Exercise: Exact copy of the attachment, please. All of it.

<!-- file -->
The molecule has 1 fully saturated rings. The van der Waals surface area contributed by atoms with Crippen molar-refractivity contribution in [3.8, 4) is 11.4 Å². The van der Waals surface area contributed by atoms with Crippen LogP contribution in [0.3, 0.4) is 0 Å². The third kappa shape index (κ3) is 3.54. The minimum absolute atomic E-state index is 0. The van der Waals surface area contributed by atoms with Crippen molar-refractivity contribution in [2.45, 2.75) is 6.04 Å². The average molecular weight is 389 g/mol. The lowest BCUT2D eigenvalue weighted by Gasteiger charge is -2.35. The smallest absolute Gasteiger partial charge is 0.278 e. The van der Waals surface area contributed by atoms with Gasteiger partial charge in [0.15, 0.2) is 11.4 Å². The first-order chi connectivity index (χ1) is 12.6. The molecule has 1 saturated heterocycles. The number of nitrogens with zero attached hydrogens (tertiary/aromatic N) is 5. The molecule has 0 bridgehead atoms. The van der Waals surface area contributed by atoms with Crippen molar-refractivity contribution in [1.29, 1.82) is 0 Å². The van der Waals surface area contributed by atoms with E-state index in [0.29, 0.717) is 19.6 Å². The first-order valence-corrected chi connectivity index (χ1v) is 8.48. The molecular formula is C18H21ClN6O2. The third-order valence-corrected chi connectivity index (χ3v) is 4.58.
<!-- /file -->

The molecule has 1 fully saturated rings. The van der Waals surface area contributed by atoms with Crippen molar-refractivity contribution in [3.8, 4) is 11.4 Å². The van der Waals surface area contributed by atoms with Crippen LogP contribution in [0.3, 0.4) is 0 Å². The third kappa shape index (κ3) is 3.54. The minimum absolute atomic E-state index is 0. The van der Waals surface area contributed by atoms with Crippen molar-refractivity contribution in [2.45, 2.75) is 6.04 Å². The average molecular weight is 389 g/mol. The lowest BCUT2D eigenvalue weighted by Gasteiger charge is -2.35. The smallest absolute Gasteiger partial charge is 0.278 e. The van der Waals surface area contributed by atoms with Gasteiger partial charge in [0.15, 0.2) is 11.4 Å². The first-order chi connectivity index (χ1) is 12.6. The molecule has 1 saturated heterocycles. The number of nitrogens with zero attached hydrogens (tertiary/aromatic N) is 5. The molecule has 0 bridgehead atoms. The van der Waals surface area contributed by atoms with Crippen molar-refractivity contribution in [1.29, 1.82) is 0 Å². The van der Waals surface area contributed by atoms with E-state index in [0.29, 0.717) is 19.6 Å². The first-order valence-corrected chi connectivity index (χ1v) is 8.48. The molecular formula is C18H21ClN6O2. The third-order valence-corrected chi connectivity index (χ3v) is 4.58.